"Two Greedy Italians eat Italy" ~ a Review


When I was up country (as we say in these parts) I had lunch at Carluccio’s; the menu was tempting, the food very good and I was really enticed by the deli selling all sorts of fascinating stuff.  I didn’t have long to linger, however, as I was with my agent (ahem!) and about to meet up with publishers to discuss the possibility of publishing the book I am writing. 

ASIDE ~ if you would like to think positive thoughts for me in this regard please feel free; there’s still time as I haven’t heard anything yet!

Coincidentally, on my return to Cornwall, among the various delights waiting me was another lovely  book from Quadrille (I thank you); “Two Greedy Italians eat Italy” by Gennaro Contaldo and no other than Antonio Carluccio ~ the very chap who developed the above mentioned Carluccio’s caffè business together with his ex-wife Priscilla Carluccio. 


The book is divided into three main sections dealing with food from the mountains (the Alps including the glacial lakes), from the coast and from the rivers and plains giving a little about the geography of each area as it relates to food and lifestyle. 

 “Comfort Food from the Mountains” deals with warming, rib sticking food.  The first recipe is for Beef & Wine Soup which is good beef broth enhanced with wine, cream and Parmesan and served over buttery fried bread.   This is just the sort of food for someone keen on using up leftovers, as I am, and so is the second recipe in the book for Bread Dumplings in Beef Broth.  As it happens I am making beef stock as I type (see recipe at the end of this post) so will try these recipes soon.  

This section also includes several game recipes, polenta, pizza, chestnuts, potatoes, sausages and cabbage, that sort of thing.  Towards the end Carluccio gives a recipe for Mascapone All’ Amaretto.  As luck would have it there was were a few Amaretti in the cupboard and a little mascarpone in the fridge so it seemed only right that I try it for breakfast.  Sadly I had no Amaretto so I had to compromise with a little brandy but it was still delicious!



“Fresh Flavours from the Coast”, of course, gives many fish and seafood dishes plus some desserts and ices and a particularly enticing recipe for Focaccia di Formaggio.

The third section “The Larder of the River and Plains” concerned the the agricultural area where not only fruit and vegetables are grown but also rice for risotto and wheat for pasta. 

Each of the guys contributes recipes, which are clear and straightforward, and also the occasional note on ingredients.  I have never been to Italy (what a slacker!) but this strikes me as real or realistic Italian food, not restaurant dishes beyond the call of day to day cooking and I am tempted by a great deal of it.  I am also tempted to visit Italy.

If the photos are to be believed Carluccio and Contaldo seem to have had fun compiling this volume and they they remind me a little  of “Last of the Summer Wine” ~ two old friends still playing with life and enjoying themselves together.  


ANOTHER ASIDE ~ does anyone have any idea what’s in Compo’s matchbox?

“Two Greedy Italians eat Italy” by Antonio Carluccio and Gennaro Contaldo is a follow up to their first book “Two Greedy Italians” which accompanied the BBC series of the same name (get the DVD here).  It is to be published by Quadrille Publishing Ltd on the 12th April this year and can be ordered from Amazon here. 


Boneless Beef Stock

If you are prone, as I am, to being left with lots of beef scraps after trimming steaks or preparing meat for casseroles then store every little bit in the freezer till there are enough to make an effort worthwhile – 500g at least. 

~   Defrost all the beef scraps if they are frozen – fat and sinew and gore are all fine for this.
~   Cut a whole onion into quarters, no need to peel it!
~   Heat a couple of tablespoons of oil in a large pan and add the onion and all the beef bits.
~   Cook uncovered over high heat, stirring occasionally, till the beef is well browned and the onions may even have started to char.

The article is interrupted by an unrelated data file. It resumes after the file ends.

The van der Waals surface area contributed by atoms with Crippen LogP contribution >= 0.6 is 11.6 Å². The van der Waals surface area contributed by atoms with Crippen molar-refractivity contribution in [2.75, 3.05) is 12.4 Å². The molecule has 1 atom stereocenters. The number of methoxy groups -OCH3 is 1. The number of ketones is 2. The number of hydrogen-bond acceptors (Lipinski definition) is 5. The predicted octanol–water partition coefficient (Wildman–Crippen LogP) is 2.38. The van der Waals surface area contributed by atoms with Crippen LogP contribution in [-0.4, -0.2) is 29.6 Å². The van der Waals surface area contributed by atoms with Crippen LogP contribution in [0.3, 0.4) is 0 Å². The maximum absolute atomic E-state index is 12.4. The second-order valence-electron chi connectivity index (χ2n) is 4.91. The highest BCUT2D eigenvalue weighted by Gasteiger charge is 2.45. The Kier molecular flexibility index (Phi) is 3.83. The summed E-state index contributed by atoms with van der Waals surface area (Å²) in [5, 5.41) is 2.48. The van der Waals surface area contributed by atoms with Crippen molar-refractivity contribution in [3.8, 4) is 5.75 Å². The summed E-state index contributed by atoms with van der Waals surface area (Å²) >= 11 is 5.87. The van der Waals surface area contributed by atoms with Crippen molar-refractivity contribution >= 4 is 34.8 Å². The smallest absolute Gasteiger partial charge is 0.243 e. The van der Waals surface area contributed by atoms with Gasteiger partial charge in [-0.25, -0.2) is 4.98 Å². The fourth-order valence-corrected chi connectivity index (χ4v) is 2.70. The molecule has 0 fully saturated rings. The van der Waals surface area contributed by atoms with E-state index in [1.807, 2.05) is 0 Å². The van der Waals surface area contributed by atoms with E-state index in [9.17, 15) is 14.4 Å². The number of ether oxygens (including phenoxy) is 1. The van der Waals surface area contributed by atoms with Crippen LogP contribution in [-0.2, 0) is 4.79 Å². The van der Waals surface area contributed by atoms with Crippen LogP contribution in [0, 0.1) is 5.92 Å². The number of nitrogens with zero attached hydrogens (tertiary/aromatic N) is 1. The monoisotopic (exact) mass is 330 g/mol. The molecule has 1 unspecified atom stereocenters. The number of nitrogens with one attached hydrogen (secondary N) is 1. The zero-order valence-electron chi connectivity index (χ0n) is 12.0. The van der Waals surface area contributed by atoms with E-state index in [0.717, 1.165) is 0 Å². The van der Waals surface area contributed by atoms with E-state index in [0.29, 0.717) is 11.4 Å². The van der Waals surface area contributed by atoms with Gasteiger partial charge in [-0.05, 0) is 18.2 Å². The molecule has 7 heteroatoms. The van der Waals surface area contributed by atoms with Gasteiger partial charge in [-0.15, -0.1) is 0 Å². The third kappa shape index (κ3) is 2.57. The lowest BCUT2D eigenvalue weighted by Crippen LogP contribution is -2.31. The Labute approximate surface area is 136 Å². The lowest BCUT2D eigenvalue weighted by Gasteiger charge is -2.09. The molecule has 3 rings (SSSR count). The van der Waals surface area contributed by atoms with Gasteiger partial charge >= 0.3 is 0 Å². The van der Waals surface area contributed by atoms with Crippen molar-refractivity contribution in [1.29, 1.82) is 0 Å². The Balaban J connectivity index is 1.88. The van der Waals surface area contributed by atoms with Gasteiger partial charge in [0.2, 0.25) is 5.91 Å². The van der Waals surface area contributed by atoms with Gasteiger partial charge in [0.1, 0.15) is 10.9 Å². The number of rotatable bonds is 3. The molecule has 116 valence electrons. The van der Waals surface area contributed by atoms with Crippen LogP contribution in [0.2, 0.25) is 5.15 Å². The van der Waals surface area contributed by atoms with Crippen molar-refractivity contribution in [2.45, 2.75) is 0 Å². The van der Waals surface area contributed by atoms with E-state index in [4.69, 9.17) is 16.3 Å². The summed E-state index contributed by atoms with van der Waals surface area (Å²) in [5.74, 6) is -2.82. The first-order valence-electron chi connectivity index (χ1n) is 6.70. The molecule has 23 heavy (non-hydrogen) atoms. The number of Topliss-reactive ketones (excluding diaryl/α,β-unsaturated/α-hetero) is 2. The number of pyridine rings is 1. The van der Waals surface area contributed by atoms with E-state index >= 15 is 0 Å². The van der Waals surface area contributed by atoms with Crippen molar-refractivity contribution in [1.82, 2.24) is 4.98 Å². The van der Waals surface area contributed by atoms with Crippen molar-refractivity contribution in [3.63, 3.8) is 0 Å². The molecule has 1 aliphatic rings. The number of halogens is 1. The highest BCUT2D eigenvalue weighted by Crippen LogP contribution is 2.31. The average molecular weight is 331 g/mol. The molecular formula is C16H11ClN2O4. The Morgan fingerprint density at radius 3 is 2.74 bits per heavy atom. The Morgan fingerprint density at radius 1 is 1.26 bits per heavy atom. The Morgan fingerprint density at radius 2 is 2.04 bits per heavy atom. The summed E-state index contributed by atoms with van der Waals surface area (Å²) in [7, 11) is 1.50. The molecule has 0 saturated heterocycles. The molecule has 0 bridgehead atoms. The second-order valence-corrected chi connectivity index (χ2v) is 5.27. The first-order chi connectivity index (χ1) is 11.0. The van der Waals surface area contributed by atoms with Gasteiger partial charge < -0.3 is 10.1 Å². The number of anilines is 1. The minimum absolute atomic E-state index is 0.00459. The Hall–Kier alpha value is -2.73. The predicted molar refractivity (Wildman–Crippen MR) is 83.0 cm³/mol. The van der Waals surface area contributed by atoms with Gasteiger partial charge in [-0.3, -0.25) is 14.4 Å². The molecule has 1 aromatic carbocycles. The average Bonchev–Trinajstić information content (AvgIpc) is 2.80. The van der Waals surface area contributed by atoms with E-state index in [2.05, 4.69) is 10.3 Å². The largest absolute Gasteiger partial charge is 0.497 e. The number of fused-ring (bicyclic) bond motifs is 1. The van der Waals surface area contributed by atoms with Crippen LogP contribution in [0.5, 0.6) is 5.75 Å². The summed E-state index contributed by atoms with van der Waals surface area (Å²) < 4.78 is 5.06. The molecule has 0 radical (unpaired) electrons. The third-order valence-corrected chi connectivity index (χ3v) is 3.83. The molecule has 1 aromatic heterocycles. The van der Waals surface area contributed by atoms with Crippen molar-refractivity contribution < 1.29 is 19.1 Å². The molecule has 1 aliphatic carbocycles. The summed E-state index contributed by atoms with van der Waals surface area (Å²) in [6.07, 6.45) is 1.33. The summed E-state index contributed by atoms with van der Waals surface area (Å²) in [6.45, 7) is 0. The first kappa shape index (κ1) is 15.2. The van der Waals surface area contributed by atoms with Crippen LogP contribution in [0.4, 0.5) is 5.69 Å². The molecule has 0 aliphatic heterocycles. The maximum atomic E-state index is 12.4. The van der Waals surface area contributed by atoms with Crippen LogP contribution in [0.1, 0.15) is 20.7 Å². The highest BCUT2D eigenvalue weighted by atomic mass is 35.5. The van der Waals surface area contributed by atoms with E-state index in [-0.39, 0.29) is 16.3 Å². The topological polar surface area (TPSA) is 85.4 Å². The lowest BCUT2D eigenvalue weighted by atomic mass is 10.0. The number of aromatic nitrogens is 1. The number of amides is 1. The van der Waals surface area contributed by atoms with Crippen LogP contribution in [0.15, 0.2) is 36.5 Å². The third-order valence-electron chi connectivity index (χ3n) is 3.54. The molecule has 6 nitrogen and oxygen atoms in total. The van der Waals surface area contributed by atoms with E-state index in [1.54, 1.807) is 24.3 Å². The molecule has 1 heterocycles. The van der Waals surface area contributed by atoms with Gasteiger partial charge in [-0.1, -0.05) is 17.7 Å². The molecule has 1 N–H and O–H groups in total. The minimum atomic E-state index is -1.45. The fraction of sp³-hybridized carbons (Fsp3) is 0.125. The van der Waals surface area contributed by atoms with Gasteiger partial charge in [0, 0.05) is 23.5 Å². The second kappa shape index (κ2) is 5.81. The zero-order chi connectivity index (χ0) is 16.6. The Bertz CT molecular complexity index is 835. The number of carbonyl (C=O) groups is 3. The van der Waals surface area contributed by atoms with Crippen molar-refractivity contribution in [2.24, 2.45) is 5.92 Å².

~   Pour over enough water to cover generously, bring to a boil, cover, turn down the heat and simmer for ages till you have a rich brown stock.
~   Strain the stock into a clean pan discarding the solids.
~   Add a seriously good glug of red wine (half a bottle even!) and boil till the liquid had reduced by 75% or so.
~   Cool, pour into an airtight container, cover and chill.

This keeps very well in the fridge; as it cools the fat rises to the top and solidifies thus sealing the dish.  It can also be frozen and I suggest freezing in ice cubes as it is strong and you may only need a little at a time.  This not at all classic stock has served me very well; I like to add a spoonful to sautéed mushrooms, to steak pans when deglazing, to creamy sauces, and to anything that could do with a beefy boost, such as my ever popular Peppered Steak Salad.  
  

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Use Your Own Brain!


The Art Café, West Mersea

I have been visiting my sister and her family on Mersea Island and very much enjoying the wares of The Art Café; Cinnamon Toast (read about my way of doing it plus other yummy toasts here) and gorgeous coffee for breakfast, for instance …


… interesting and delicious lunches and wonderful breads and cheeses, olives, charcuterie,  chutneys, preserves, homemade cheese straws and other baked goods and so on and so forth from their shop next door; The Cake Hole.


Today I had a wander about the island.  The weather has been fantabulous and I had a great time  …


Even the funerals look tempting!


BUT the day was spoiled for me by an irritation so here is a bit of a rant.

Rant!

Many, many years ago when the world was young (around the time of the Jurassic) my sister and I and our then-husbands owned a couple of restaurants where we had some original ideas and put them to good use.  Not amazing ideas, just a few “signature dishes” as they are now called and some different ways to promote our businesses.  A dish that springs to mind is “Cornish Rarebit” which was basically crab or crab pâté on toast topped with cheese and grilled.  No big deal, I know, but we had never seen it before but have been seeing it ever since in many restaurants in that part of Cornwall.  It’s years ago, however, that we had that idea and is no problem at all now although a bit of a pisser at the time.  

The second thing that I frequently see ripped off is our Pauper’s Supper.  I well remember the day we invented this because my then-husband woke me up in the middle of the night to say he had a good idea – why not do a cheap 3 course meal on Wednesday evenings to get the punters in?  So we did, called it Pauper’s Supper and on Wednesdays we were packed to capacity ~ we did 3 sittings plus people sometimes ate in their cars.  Now 25 years later in the general location of our restaurants Pauper’s Suppers are still offered on Wednesdays in several eating establishments.  It’s as if Wednesday and the word “Pauper’s” are the only possibilities.